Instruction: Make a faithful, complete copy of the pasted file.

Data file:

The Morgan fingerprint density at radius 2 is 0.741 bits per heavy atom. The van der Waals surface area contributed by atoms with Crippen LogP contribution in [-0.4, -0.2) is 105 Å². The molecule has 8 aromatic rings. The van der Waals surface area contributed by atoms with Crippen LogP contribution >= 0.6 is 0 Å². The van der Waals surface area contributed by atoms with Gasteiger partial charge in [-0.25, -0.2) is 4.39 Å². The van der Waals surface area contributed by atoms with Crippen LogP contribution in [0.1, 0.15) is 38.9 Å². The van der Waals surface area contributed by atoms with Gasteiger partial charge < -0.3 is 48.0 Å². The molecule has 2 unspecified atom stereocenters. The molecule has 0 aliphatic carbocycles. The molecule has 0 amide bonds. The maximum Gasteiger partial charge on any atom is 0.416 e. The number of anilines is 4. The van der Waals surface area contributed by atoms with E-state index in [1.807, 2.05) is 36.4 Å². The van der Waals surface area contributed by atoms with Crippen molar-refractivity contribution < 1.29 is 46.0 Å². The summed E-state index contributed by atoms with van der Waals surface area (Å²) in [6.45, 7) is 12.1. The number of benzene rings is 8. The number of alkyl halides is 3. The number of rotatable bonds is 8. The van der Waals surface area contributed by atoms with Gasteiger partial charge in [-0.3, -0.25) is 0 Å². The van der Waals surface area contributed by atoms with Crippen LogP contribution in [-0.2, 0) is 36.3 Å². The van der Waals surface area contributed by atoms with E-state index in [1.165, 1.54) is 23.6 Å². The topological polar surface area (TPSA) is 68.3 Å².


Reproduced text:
The Morgan fingerprint density at radius 2 is 0.741 bits per heavy atom. The van der Waals surface area contributed by atoms with Crippen LogP contribution in [-0.4, -0.2) is 105 Å². The molecule has 8 aromatic rings. The van der Waals surface area contributed by atoms with Crippen LogP contribution >= 0.6 is 0 Å². The van der Waals surface area contributed by atoms with Gasteiger partial charge in [-0.25, -0.2) is 4.39 Å². The van der Waals surface area contributed by atoms with Crippen LogP contribution in [0.1, 0.15) is 38.9 Å². The van der Waals surface area contributed by atoms with Gasteiger partial charge < -0.3 is 48.0 Å². The molecule has 2 unspecified atom stereocenters. The molecule has 0 aliphatic carbocycles. The molecule has 0 amide bonds. The maximum Gasteiger partial charge on any atom is 0.416 e. The number of anilines is 4. The van der Waals surface area contributed by atoms with E-state index in [1.807, 2.05) is 36.4 Å². The van der Waals surface area contributed by atoms with Crippen molar-refractivity contribution < 1.29 is 46.0 Å². The summed E-state index contributed by atoms with van der Waals surface area (Å²) in [6.45, 7) is 12.1. The number of benzene rings is 8. The number of alkyl halides is 3. The number of rotatable bonds is 8. The van der Waals surface area contributed by atoms with Gasteiger partial charge in [-0.3, -0.25) is 0 Å². The van der Waals surface area contributed by atoms with Crippen LogP contribution in [-0.2, 0) is 36.3 Å². The van der Waals surface area contributed by atoms with E-state index in [1.165, 1.54) is 23.6 Å². The topological polar surface area (TPSA) is 68.3 Å².